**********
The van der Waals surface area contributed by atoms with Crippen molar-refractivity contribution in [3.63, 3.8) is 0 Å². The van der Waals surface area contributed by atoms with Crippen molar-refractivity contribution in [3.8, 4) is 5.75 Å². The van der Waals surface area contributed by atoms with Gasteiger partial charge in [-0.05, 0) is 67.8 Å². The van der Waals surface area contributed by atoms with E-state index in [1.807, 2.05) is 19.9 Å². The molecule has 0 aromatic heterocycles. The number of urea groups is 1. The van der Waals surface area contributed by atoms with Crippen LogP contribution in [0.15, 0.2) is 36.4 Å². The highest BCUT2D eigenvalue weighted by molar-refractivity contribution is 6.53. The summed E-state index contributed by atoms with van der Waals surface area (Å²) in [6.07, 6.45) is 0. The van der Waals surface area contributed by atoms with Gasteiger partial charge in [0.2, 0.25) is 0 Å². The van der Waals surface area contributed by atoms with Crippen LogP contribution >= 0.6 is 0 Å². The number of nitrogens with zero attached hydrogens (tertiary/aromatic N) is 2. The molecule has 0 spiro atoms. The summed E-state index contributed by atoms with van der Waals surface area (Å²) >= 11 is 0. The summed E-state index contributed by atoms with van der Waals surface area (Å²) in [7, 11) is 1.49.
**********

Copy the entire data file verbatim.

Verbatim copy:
The van der Waals surface area contributed by atoms with Crippen molar-refractivity contribution in [3.63, 3.8) is 0 Å². The van der Waals surface area contributed by atoms with Crippen molar-refractivity contribution in [3.8, 4) is 5.75 Å². The van der Waals surface area contributed by atoms with Gasteiger partial charge in [-0.05, 0) is 67.8 Å². The van der Waals surface area contributed by atoms with E-state index in [1.807, 2.05) is 19.9 Å². The molecule has 0 aromatic heterocycles. The number of urea groups is 1. The van der Waals surface area contributed by atoms with Crippen LogP contribution in [0.15, 0.2) is 36.4 Å². The highest BCUT2D eigenvalue weighted by molar-refractivity contribution is 6.53. The summed E-state index contributed by atoms with van der Waals surface area (Å²) in [6.07, 6.45) is 0. The van der Waals surface area contributed by atoms with Gasteiger partial charge in [0.2, 0.25) is 0 Å². The van der Waals surface area contributed by atoms with Crippen LogP contribution >= 0.6 is 0 Å². The number of nitrogens with zero attached hydrogens (tertiary/aromatic N) is 2. The molecule has 0 spiro atoms. The summed E-state index contributed by atoms with van der Waals surface area (Å²) >= 11 is 0. The summed E-state index contributed by atoms with van der Waals surface area (Å²) in [7, 11) is 1.49.